Working in watercolor, acrylic, ink and stain on canvas and board, the genius of artist David Weindorf employs a range of textures and tones in his images. Bold strokes of paint are placed over contrasting backgrounds with colors that range from delicate pastels to intense blues, reds and yellows. Weindorf says he likes to use vintage paints when possible, feeling that the vividness of those paints gives sharper definition to his images — heightening their three-dimensional sense of space. The resulting works combine a strong physical presence with a lightness and freedom that draw-in the viewer. It Was Art Production New York's honor to interview both a brilliant mind and, a brilliant man.
The core and fundamental themes in my artwork is symbolism and history. It stems from a lifelong interest in Egyptian hieroglyphics and cave art. Also, being adopted I’ve always wanted to know who I am and who I come from, so there’s a strong interest in knowing my ancestors too. History has been a passion of mine since childhood and I read all kinds of stuff including about art, guitars, civilizations, wars—you name it. I might have become a history teacher if I hadn’t had ADD!
I start by studying a historical symbol, or pondering an idea, letting it formulate in my mind for a bit, and then I’ll start to work on one or more paintings laying down backgrounds. The idea or symbol, or historical subject matter I’ve been studying, then sort of come out of me as I’m working, formulating my composition on the canvas. My concepts have ranged from Egyptian collar symbols, Viking runes, sound waves, historical figures and cultures, like a Mongolian warlord, ancient environments like the sea and constellations. I’ve also created from an idea, like questioning when will wealth come to me, where I looked up Viking symbols to find the one that meant “timeline to wealth” and created a painting based on that.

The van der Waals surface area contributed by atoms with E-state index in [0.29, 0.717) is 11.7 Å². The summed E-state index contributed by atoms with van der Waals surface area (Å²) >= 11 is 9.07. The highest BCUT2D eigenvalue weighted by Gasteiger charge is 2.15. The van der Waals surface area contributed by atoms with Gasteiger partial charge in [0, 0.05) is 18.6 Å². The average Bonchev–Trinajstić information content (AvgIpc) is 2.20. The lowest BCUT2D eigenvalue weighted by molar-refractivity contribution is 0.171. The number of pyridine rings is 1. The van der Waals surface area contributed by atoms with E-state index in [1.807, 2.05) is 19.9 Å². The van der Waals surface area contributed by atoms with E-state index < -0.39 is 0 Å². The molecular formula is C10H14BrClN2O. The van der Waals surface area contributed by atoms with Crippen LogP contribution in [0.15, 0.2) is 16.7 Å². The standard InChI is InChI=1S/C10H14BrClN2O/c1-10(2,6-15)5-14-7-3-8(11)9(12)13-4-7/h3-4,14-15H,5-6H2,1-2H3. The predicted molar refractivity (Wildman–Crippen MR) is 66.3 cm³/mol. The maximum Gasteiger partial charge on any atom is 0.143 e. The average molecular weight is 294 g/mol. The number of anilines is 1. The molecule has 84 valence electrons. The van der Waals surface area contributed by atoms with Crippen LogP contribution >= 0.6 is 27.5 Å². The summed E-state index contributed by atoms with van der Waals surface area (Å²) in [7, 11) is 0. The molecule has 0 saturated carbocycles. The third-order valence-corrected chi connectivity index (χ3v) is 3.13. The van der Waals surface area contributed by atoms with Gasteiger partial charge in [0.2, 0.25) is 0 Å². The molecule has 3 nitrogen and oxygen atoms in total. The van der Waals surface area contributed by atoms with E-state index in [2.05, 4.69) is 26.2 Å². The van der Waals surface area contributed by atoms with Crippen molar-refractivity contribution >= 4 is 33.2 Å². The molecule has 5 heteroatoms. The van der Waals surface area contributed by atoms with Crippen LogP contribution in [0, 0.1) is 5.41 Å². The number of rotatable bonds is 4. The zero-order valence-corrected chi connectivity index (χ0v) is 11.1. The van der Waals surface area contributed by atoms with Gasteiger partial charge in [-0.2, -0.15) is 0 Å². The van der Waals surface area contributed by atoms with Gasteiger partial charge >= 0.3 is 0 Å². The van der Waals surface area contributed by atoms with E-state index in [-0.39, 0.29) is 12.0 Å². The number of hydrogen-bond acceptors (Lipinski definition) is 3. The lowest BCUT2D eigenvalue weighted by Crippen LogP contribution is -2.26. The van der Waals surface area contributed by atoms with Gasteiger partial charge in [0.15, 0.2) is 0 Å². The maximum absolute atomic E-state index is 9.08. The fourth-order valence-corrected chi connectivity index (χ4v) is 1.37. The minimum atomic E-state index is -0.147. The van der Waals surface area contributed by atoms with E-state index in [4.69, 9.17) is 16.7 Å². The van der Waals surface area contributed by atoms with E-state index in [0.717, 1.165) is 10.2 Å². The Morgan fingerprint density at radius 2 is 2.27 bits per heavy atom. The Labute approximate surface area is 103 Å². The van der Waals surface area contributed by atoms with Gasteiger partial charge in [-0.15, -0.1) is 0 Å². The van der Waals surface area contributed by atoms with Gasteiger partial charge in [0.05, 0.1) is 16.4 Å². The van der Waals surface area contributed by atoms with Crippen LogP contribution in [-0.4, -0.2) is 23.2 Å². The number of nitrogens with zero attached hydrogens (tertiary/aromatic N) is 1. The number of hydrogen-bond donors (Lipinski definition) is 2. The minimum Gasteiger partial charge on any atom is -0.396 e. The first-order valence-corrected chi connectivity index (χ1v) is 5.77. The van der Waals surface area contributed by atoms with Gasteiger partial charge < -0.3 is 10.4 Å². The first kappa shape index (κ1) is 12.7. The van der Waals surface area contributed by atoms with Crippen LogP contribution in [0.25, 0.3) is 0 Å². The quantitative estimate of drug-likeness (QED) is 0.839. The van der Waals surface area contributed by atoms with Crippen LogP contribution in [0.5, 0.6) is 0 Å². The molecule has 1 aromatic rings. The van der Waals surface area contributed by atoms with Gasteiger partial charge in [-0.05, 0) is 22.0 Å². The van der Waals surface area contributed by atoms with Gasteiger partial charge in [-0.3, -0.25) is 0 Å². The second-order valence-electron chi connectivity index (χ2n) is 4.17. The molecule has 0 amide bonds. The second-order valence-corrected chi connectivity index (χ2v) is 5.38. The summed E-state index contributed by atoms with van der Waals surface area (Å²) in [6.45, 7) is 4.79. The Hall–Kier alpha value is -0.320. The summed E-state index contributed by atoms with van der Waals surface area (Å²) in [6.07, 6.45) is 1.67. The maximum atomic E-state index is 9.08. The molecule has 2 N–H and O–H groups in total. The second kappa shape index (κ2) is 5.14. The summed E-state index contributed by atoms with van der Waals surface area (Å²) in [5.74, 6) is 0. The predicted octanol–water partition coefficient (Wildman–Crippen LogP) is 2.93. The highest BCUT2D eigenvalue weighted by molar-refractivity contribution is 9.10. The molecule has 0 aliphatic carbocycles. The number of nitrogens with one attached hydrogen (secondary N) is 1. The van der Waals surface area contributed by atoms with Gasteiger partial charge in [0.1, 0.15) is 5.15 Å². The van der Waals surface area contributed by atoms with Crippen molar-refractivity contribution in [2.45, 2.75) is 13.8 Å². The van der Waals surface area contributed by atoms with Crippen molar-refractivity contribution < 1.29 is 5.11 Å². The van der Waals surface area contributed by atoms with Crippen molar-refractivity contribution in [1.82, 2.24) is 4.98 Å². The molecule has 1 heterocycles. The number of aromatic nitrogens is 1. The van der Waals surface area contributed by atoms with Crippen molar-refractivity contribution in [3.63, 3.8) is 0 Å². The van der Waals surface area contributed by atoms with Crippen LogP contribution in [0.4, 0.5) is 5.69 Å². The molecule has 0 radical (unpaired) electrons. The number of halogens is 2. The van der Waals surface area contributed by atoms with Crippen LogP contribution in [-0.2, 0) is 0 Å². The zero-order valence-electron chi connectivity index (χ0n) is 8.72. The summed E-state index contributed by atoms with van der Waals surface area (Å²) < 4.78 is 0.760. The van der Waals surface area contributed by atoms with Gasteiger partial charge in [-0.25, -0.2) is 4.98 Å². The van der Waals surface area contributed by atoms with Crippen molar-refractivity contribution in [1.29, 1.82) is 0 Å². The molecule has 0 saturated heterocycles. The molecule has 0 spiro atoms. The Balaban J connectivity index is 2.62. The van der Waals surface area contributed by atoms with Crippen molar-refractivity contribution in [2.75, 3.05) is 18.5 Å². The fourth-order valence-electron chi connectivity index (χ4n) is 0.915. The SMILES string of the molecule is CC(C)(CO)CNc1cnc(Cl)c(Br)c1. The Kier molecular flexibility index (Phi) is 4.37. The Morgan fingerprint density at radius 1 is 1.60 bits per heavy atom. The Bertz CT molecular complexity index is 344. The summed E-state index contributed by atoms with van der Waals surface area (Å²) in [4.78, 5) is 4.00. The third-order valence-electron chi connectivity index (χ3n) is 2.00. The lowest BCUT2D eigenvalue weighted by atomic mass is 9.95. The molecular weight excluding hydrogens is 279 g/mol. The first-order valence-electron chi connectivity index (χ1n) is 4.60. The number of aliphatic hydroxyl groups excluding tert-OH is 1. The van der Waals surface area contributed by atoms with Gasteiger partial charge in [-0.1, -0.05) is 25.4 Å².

I’ve been influenced by lots of artists. I would say Picasso, Dali, Miro, Kandinsky, Klee and Chagall are strong contenders! I love the movement and vibrancy in their works. I strive to do the same, but with an emphasis on lines and symbols on top of layered backgrounds. I like how Miro takes shapes and backgrounds and gives it a playful look. He’s serious about his art, but it can be playful at times, which makes the painting more exciting to me. With Dali, I love the surrealism. You can see through the work, you can see the object through the invisible layer and with the backgrounds whether it’s people or landscapes it looks very out of this world. What I love about Picasso is the constant evolution in his paintings, collages and sculptures! He was always striving to come up with something new and exciting. My desire to achieve a style that nobody’s done before was inspired by Picasso’s search for the same. What I like about Klee’s work is his use of line work, architecture, and complex backgrounds and how his art comes into one energy and force.
Robert de Sable the 4th, 11th Grand Master of the Knights Templar – I chose him because he’s a long-distance relative of mine and I did research and found he had lived a very interesting life, like attaining the political ladder in the Knights Templar. And all the battles he had to fight. After I found out I was related to him through French royalty, I decided to paint him as a Knight from my visual imagination of what he might have looked like. There are no pictures to depict him so I chose to paint his face as a mosaic of my primitive line work. This was an important time for me because I was discovering my family DNA and ancestry and it was quite a shock to find that he was a relative of mine.
I like to communicate history visually, through my artwork. To unlock the mysteries of the past and make them relevant to today. I don’t know any other way to say it—history has always been an obsession.
Like Picasso I have a burning desire to evolve my work—in my case to do art that makes people see history in a new and interesting way. Taking a historical subject from the past and making it more relevant to today, the 21st century, by interpreting it using my techniques of primitive line work and symbols with modern materials.